In the case of ticks and kissing bugs, climate change is not the only reason for the proliferation of infection.  Deer are a common host for ticks carrying Lyme disease and deer populations have grown dramatically due to human development and loss of predators.  The article quotes a CDC researcher who says kissing bugs are also moving north into the U.S. because of “deforestation and destabilization through conflict” in their home ranges.  This same researcher, however, cautions that some of these diseases may be appear prevalent because of better detection techniques in the medical field.

The phenomenon of increased vector-borne diseases in the United States intersects with three of the Sustainable Development Goals (SDGs) contemplated in this week’s readings: SDG #3, Ensure healthy lives and promote well-being for all at all ages; SDG #13, Take urgent action to combat climate change and its impacts; and SDG #15, Protect, restore and promote sustainable use of terrestrial ecosystems, sustainably manage forests, combat desertification, and halt and reverse land degradation and halt biodiversity loss.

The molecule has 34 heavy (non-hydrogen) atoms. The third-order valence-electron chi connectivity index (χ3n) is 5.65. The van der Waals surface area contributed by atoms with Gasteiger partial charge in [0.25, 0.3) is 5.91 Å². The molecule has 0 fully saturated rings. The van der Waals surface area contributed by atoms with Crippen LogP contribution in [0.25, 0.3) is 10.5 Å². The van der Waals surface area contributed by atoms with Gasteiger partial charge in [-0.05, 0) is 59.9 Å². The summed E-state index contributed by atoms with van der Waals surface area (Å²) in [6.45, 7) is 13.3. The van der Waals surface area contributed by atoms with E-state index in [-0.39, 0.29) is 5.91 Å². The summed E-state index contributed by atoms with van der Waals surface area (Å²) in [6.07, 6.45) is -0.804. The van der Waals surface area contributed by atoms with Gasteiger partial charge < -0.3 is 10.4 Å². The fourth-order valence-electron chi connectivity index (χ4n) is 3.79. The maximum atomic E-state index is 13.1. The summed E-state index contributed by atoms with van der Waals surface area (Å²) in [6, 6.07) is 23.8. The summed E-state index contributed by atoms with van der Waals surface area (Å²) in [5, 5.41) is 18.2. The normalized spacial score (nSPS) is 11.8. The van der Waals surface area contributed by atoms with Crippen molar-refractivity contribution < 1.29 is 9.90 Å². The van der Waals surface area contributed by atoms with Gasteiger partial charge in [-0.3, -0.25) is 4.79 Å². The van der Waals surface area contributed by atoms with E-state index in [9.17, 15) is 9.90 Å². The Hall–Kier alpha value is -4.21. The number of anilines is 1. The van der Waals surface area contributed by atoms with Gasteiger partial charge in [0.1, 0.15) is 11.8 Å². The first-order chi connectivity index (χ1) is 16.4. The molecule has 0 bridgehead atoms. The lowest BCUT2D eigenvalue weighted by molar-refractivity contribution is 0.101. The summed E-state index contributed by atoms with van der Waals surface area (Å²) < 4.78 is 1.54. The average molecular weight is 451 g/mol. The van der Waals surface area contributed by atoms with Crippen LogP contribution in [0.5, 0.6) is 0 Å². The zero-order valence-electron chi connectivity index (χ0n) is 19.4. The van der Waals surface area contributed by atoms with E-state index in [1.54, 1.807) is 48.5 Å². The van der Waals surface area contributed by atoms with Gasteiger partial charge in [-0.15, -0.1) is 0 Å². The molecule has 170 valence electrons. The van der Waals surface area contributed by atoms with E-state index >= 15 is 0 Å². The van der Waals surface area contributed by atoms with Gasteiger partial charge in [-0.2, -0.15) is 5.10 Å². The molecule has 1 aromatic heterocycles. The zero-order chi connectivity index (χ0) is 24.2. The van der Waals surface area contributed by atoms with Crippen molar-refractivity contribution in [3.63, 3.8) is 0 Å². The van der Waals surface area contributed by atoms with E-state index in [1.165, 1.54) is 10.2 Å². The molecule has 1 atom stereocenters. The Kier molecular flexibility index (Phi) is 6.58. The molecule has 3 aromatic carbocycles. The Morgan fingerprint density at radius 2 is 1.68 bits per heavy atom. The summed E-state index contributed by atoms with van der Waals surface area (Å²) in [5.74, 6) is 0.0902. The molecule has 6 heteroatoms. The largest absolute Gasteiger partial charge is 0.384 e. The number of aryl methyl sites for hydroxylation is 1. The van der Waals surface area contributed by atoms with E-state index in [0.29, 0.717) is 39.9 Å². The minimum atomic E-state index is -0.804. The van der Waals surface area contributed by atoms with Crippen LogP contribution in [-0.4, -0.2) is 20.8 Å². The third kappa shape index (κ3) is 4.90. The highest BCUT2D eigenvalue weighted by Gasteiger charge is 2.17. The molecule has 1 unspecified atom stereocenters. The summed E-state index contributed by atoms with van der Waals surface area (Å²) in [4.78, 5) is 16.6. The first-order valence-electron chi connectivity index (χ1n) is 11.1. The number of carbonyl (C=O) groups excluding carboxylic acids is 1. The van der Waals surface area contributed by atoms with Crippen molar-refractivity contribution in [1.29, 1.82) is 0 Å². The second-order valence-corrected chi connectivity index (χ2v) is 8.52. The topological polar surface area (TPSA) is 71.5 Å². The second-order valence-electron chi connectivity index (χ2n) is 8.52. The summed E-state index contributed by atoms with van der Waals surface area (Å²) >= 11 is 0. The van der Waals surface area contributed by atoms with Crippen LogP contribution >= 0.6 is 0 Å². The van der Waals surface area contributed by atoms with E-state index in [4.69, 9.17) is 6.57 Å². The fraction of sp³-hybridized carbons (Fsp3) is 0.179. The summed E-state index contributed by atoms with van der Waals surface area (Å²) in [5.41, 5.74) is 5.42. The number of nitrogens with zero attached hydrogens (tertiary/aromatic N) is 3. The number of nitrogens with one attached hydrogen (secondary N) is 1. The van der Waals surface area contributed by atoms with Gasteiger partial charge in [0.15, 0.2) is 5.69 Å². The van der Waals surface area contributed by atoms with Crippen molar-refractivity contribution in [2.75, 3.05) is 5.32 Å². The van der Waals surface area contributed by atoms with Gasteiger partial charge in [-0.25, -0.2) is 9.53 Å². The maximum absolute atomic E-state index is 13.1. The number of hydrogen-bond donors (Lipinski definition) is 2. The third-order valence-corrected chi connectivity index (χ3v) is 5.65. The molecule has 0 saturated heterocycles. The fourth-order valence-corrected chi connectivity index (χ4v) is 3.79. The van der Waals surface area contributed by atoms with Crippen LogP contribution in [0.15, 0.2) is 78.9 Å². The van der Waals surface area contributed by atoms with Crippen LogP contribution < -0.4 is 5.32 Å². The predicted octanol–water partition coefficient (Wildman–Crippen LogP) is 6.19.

Further research seemed outside the scope of this blog post, but I am intrigued to know how these diseases are expected to spread in the U.S.  Are the dispersal patterns simply based on weather and land use, or will they appear more in lower-income density areas?  I do know that much of the land use change that is leading to the proliferation of deer populations, and therefore certain ticks, is deforestation for development of suburban homes, which leads me to expect that the diseases carried by these ticks would affect more people in the middle class.

Another question that arises for me is whether there will be a more global effect from having NTDs surfacing in the U.S.  For example, will more attention be paid to them?  Would that lead to the development of vaccines and medications?  And would these treatments be made readily available in lesser developed countries?